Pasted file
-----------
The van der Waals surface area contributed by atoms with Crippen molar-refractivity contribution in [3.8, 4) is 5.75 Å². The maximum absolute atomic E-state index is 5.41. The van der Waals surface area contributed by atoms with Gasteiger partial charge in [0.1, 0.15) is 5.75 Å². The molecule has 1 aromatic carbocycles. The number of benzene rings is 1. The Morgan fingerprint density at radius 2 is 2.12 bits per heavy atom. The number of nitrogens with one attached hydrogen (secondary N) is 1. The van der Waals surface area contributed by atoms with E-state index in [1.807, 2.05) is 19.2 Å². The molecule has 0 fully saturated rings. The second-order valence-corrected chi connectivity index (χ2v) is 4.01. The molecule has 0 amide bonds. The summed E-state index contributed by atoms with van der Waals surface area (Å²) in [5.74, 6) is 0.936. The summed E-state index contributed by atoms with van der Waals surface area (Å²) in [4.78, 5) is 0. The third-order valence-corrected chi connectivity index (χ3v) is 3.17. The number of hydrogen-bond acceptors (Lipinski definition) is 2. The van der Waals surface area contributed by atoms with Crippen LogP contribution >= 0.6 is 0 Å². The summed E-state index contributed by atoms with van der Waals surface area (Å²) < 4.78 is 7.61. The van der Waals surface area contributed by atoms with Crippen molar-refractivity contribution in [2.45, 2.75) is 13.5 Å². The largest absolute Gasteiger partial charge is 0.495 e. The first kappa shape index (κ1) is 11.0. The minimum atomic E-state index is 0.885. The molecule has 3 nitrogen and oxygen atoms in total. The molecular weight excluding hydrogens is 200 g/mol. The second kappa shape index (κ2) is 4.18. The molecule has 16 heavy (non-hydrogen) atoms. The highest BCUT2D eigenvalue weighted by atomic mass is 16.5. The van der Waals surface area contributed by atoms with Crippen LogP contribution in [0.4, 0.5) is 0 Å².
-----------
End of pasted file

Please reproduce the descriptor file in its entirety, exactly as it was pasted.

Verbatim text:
The van der Waals surface area contributed by atoms with Crippen molar-refractivity contribution in [3.8, 4) is 5.75 Å². The maximum absolute atomic E-state index is 5.41. The van der Waals surface area contributed by atoms with Gasteiger partial charge in [0.1, 0.15) is 5.75 Å². The molecule has 1 aromatic carbocycles. The number of benzene rings is 1. The Morgan fingerprint density at radius 2 is 2.12 bits per heavy atom. The number of nitrogens with one attached hydrogen (secondary N) is 1. The van der Waals surface area contributed by atoms with E-state index in [1.807, 2.05) is 19.2 Å². The molecule has 0 fully saturated rings. The second-order valence-corrected chi connectivity index (χ2v) is 4.01. The molecule has 0 amide bonds. The summed E-state index contributed by atoms with van der Waals surface area (Å²) in [5.74, 6) is 0.936. The summed E-state index contributed by atoms with van der Waals surface area (Å²) in [4.78, 5) is 0. The third-order valence-corrected chi connectivity index (χ3v) is 3.17. The number of hydrogen-bond acceptors (Lipinski definition) is 2. The van der Waals surface area contributed by atoms with Crippen LogP contribution >= 0.6 is 0 Å². The summed E-state index contributed by atoms with van der Waals surface area (Å²) < 4.78 is 7.61. The van der Waals surface area contributed by atoms with Crippen molar-refractivity contribution in [2.45, 2.75) is 13.5 Å². The largest absolute Gasteiger partial charge is 0.495 e. The first kappa shape index (κ1) is 11.0. The minimum atomic E-state index is 0.885. The molecule has 3 nitrogen and oxygen atoms in total. The molecular weight excluding hydrogens is 200 g/mol. The second kappa shape index (κ2) is 4.18. The molecule has 16 heavy (non-hydrogen) atoms. The highest BCUT2D eigenvalue weighted by atomic mass is 16.5. The van der Waals surface area contributed by atoms with Crippen LogP contribution in [0.4, 0.5) is 0 Å².